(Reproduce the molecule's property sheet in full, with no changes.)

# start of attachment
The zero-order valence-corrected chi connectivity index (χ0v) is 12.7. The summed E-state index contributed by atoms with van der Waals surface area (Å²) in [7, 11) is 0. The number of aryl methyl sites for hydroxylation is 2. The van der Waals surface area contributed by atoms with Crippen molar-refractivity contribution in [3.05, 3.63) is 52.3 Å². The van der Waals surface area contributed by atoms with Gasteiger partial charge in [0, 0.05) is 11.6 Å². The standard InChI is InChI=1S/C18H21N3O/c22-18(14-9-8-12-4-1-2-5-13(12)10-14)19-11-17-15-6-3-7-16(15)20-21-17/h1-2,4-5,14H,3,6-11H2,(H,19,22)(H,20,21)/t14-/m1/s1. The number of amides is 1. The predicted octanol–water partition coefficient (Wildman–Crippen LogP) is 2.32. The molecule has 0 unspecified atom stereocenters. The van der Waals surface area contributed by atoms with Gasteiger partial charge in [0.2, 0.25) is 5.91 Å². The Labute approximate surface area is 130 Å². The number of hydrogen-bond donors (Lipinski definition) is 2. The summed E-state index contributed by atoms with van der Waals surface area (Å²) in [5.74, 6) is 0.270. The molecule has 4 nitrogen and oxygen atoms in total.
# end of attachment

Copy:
The zero-order valence-corrected chi connectivity index (χ0v) is 12.7. The summed E-state index contributed by atoms with van der Waals surface area (Å²) in [7, 11) is 0. The number of aryl methyl sites for hydroxylation is 2. The van der Waals surface area contributed by atoms with Crippen molar-refractivity contribution in [3.05, 3.63) is 52.3 Å². The van der Waals surface area contributed by atoms with Gasteiger partial charge in [0, 0.05) is 11.6 Å². The standard InChI is InChI=1S/C18H21N3O/c22-18(14-9-8-12-4-1-2-5-13(12)10-14)19-11-17-15-6-3-7-16(15)20-21-17/h1-2,4-5,14H,3,6-11H2,(H,19,22)(H,20,21)/t14-/m1/s1. The number of amides is 1. The predicted octanol–water partition coefficient (Wildman–Crippen LogP) is 2.32. The molecule has 0 unspecified atom stereocenters. The van der Waals surface area contributed by atoms with Gasteiger partial charge in [0.2, 0.25) is 5.91 Å². The Labute approximate surface area is 130 Å². The number of hydrogen-bond donors (Lipinski definition) is 2. The summed E-state index contributed by atoms with van der Waals surface area (Å²) in [5.74, 6) is 0.270. The molecule has 4 nitrogen and oxygen atoms in total.